Not applicable to Polyclonal Antibodies
WNT1 Inducible Signaling Pathway Protein 2 (WISP2)
WNT1 Inducible Signaling Pathway Protein 2 (WISP2) ; WISP2
WISP2; WISP2; CCN5; CT58; CTGF-L; CCN5; CT58; CTGFL; WISP-2; CTGF-L
Immunohistochemistry (IHC), ELISA, EIA, IFA, ELI-Spot, Western Blot (WB)
Biotin-Linked Antibody to WNT1 Inducible Signaling Pathway Protein 2 (WISP2)
Due to limitted amount of tested species we cannot guarantee that no crossreactivity will occur.
This is an antibody designed to detect WNT1 Inducible Signaling Pathway Protein 2 (WISP2) ; WISP2
If you buy Antibodies supplied by MBS Polyclonals they should be stored frozen at - 24°C for long term storage and for short term at + 5°C.
The most common purification methods used in the antibody production are Affinity Chromatography, Caprylic Acid Ammonium Sulfate Precipitation, Antigen Affinity method, etc.
WNT1-inducible-signaling pathway protein 2; WNT1-inducible-signaling pathway protein 2; WNT1-inducible-signaling pathway protein 2; WISP-2; CCN family member 5; wnt-1 signaling pathway protein 2; connective tissue growth factor-like protein; connective tissue growth factor-related protein 58; WNT1 inducible signaling pathway protein 2; CCN family member 5; Connective tissue growth factor-like protein; CTGF-L; Connective tissue growth factor-related protein 58
Storage, shipping and handling
The antibody is shipped at +4 degrees Celsius. Upon receving, freeze at -20. For longer periods of time we recommend keeping the vial frozen at -40 or -80. Avoid cycles of freezing and thawing as they may denaturate the polypeptide chains of the antibody. Due to transportation or handling reasons, small amounts of the antibody might get caught on the lid or walls of the vial. We recommend you to briefly cetrifuge the vial prior to use to gather the content on the bottom.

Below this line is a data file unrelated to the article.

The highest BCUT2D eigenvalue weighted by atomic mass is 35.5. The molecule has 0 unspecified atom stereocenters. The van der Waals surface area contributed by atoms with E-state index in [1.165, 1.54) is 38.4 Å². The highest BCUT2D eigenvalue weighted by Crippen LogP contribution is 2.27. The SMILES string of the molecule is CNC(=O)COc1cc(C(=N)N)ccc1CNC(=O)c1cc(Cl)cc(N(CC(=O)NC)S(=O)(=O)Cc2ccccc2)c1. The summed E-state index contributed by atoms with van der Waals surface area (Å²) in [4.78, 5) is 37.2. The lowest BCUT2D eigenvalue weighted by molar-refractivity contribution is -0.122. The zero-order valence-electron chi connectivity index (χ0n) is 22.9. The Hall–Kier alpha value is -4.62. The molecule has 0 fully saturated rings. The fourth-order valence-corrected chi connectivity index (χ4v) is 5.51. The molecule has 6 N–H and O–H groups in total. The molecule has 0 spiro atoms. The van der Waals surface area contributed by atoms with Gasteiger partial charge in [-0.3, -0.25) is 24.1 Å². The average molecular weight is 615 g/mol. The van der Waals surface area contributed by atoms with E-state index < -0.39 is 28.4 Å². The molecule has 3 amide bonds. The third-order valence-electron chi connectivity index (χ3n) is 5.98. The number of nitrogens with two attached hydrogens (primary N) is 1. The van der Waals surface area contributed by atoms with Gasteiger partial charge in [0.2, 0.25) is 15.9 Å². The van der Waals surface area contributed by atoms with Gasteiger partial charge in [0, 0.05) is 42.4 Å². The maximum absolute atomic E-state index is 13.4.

This antibody needs to be stored at + 4°C in a fridge short term in a concentrated dilution. Freeze thaw will destroy a percentage in every cycle and should be avoided.Antibody for research use.Cell nucleus signaling proteins and molecules are part of a complex system of communication that governs basic cellular activities and coordinates cell actions. The ability of cells to perceive and correctly respond to their microenvironment is the basis of development, tissue repair, and immunity as well as normal tissue homeostasis. Errors in cellular information processing are responsible for diseases such as cancer, autoimmunity, and diabetes. By understanding cell signaling, diseases may be treated effectively and, theoretically, artificial tissues may be created.